• Being able to expose functionality faster than you release or we can upgrade. Once we go to prod, it is typically hard to upgrade our ES version but installing plugins is relatively easy. There have been numerous cases where I have backported new functionality and/or bug fixes into plugins while I was waiting. Best case its only a couple weeks until a minor/patch release, worst case is waiting for a major release. I had synonym graph support as a plugin months before we actaully got it into an ES release. Same with a fix so nested aggreagations can be used in sorts. I can see this happening with intervals once I start a full integration. In fact, I did find an un-reported NPE bug in current code (fixed in this PR) that would be a prime example. I would fork this interval filter, fix the bug, expose via a plugin and open a PR to fix in core. Once you merge and release, I would remove the forked filter and plugin and move back to using the core filter as soon as we could upgrade to the fixed version. You guys do this exact thing with lucene and your X* forks too.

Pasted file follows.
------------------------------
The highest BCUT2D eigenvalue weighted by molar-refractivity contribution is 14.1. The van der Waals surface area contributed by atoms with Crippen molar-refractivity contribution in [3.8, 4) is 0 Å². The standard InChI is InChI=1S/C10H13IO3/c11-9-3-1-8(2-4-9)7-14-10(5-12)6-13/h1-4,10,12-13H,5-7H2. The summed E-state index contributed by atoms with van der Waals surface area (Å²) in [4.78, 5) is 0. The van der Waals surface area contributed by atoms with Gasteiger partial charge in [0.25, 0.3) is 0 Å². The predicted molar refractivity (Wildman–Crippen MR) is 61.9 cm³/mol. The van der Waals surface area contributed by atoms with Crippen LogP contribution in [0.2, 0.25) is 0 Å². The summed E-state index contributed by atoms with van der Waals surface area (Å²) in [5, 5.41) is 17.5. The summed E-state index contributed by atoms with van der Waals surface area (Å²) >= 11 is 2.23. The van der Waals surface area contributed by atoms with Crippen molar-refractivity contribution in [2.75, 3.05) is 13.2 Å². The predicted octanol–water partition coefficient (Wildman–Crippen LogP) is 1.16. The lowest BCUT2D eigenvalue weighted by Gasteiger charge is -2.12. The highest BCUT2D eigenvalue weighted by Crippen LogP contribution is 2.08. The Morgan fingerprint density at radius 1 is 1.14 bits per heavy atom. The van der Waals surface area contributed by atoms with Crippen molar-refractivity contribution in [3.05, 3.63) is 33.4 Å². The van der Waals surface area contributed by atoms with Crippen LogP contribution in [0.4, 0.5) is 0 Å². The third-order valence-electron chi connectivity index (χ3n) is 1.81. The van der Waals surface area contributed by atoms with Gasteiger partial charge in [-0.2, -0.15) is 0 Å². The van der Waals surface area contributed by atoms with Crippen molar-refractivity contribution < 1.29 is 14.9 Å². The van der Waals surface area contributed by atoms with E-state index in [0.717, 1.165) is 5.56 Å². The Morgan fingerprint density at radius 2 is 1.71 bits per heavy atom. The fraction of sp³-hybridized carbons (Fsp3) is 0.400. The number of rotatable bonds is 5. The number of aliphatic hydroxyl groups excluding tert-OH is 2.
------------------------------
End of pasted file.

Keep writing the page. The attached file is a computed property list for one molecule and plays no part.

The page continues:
For pluggable interval filters, I don't have an immediate use for one but I imagine it would be more along the lines the 2nd point above. Ie. Something new popping up in lucene and needing to use it before you can get it into core. The unordered_no_overlaps filter I wrote as a test in this PR could be used as an example. In general, I am not a fan of scripting and try to avoid it if possible.

Sorry for being a pain.

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jimczi commented Nov 27, 2019